Authors: John Wilson
Tags: #JUV030080, #JUV001000, #JUV028000
ORCA BOOK PUBLISHERS
Copyright Â© 2013 John Wilson
All rights reserved. No part of this publication may be reproduced or transmitted in any form or by any means, electronic or mechanical, including photocopying, recording or by any information storage and retrieval system now known or to be invented, without permission in writing from the publisher.
Library and Archives Canada Cataloguing in Publication
Wilson, John (John Alexander), 1951-
Stolen [electronic resource] / John Wilson.
Issued also in print format.
I. Title. II. Series: Orca currents (Online)
8595.I5834S86 2013Â Â Â Â Â Â Â Â Â Â
813'.54Â Â Â Â Â Â Â Â Â Â
First published in the United States, 2013
Library of Congress Control Number:
Fifteen-year-old Sam solves a mystery while treasure hunting on the Australian coast.
Orca Book Publishers gratefully acknowledges the support for its publishing programs provided by the following agencies: the Government of Canada through the Canada Book Fund and the Canada Council for the Arts, and the Province of British Columbia through the BC Arts Council and the Book Publishing Tax Credit.
Cover photography by
Author photo by Katherine Gordon
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5626, Stn. B
16Â 15Â 14Â 13Â
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Warrnambool! What kind of name is that for a place? And what am I doing here?
Well, I know the answer to the second question. I'm here because of DadâMom and Dad, really. If Mom hadn't decided to change her name to Acacia and go searching for the space to “find herself,” my parents wouldn't have split up. Dad wouldn't have accepted a job in Australia, and I'd be back struggling through grade eleven at Dover Bay Secondary.
Not that that would be a bunch of fun. It'd be a gray, rainy January on Vancouver Island, and I'd be fighting to pull myself up to a B in math while trying to handle all the usual garbage that being sixteen in a big high school throws at you. But I'd be with my friends. I'm not a real outgoing person. It takes me a long time to build up a few good friends. Now they're at the other end of the earth, and I'm walking along a beach at Warrnambool, worrying about starting at a fancy private school in Adelaide in a couple of weeksâwe have to wear uniforms! And I'll have to begin the find-friends routine all over again. At least it's not cold and rainy hereâthe weatherman's calling for thirty-eight degrees this afternoon. But hot weather doesn't do anything for loneliness.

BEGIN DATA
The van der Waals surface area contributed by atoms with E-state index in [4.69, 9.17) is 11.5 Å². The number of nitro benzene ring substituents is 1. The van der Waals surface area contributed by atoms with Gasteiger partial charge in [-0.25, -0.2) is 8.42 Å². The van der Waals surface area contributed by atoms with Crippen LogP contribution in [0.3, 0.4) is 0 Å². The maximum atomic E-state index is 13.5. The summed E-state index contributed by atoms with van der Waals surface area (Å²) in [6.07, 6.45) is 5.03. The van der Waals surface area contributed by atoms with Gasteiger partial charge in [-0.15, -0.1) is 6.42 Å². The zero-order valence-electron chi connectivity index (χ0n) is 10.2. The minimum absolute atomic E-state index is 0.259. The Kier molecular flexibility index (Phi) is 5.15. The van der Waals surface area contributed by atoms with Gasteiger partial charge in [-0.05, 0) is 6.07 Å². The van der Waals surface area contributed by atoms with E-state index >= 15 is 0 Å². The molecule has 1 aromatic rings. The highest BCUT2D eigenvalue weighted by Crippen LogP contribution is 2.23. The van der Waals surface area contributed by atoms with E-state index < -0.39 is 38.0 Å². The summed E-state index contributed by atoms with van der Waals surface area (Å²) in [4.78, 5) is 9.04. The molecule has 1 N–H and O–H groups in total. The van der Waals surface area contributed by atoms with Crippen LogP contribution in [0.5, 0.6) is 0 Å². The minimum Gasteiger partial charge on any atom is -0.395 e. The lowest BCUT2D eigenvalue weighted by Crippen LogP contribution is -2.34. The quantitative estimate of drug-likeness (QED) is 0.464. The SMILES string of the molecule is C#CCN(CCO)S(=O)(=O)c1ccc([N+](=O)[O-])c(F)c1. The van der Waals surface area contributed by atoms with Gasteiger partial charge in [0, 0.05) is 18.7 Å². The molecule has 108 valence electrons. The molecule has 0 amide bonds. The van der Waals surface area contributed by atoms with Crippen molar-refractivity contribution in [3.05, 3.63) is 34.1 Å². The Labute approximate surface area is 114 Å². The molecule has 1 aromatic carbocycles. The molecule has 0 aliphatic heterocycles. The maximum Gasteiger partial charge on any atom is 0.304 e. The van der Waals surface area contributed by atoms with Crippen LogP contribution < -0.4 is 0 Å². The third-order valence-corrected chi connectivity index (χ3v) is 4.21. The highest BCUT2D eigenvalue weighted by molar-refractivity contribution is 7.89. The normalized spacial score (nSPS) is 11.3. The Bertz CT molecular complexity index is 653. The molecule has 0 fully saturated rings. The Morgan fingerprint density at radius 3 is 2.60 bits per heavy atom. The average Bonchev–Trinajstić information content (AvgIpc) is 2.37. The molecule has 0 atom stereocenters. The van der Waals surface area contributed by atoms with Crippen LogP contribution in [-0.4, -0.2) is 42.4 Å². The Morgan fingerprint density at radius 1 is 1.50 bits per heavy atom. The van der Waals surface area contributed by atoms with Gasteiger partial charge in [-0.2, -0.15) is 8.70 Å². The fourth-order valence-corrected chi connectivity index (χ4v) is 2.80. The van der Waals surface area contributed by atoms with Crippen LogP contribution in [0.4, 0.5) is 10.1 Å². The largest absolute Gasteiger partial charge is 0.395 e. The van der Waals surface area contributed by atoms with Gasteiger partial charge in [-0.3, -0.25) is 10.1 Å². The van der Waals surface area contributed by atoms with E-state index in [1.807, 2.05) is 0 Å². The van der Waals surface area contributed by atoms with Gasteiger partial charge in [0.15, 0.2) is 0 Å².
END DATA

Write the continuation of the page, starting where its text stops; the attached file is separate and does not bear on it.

I kick an old piece of black driftwood ahead of me. I'm walking along the edge of a line of grass-covered sand dunes. To my left, the featureless beach stretches down to where the ocean waves roll in, foaming and crashing as if angry that they can't climb higher toward me. Beyond that, there's nothing until you reach Antarctica. At least there's somewhere more boring than Warrnambool.
I catch up with the piece of driftwood and give it another kick. That's when I hear the countingâ“3.141592653589793â¦” Well, it's not really counting, because the numbers aren't in any sequence I can spot.
I look around. The voice must be coming from behind the dunes. As far as I can see in either direction along the beach, there's only one old guy and his dog. Neither of them is counting.
I stumble through the soft sand up the dune face. Normally, I wouldn't go looking for someone talking to themselves, but the numbers are so weird. They're still going on and making no more senseâ“â¦238462643383279â¦”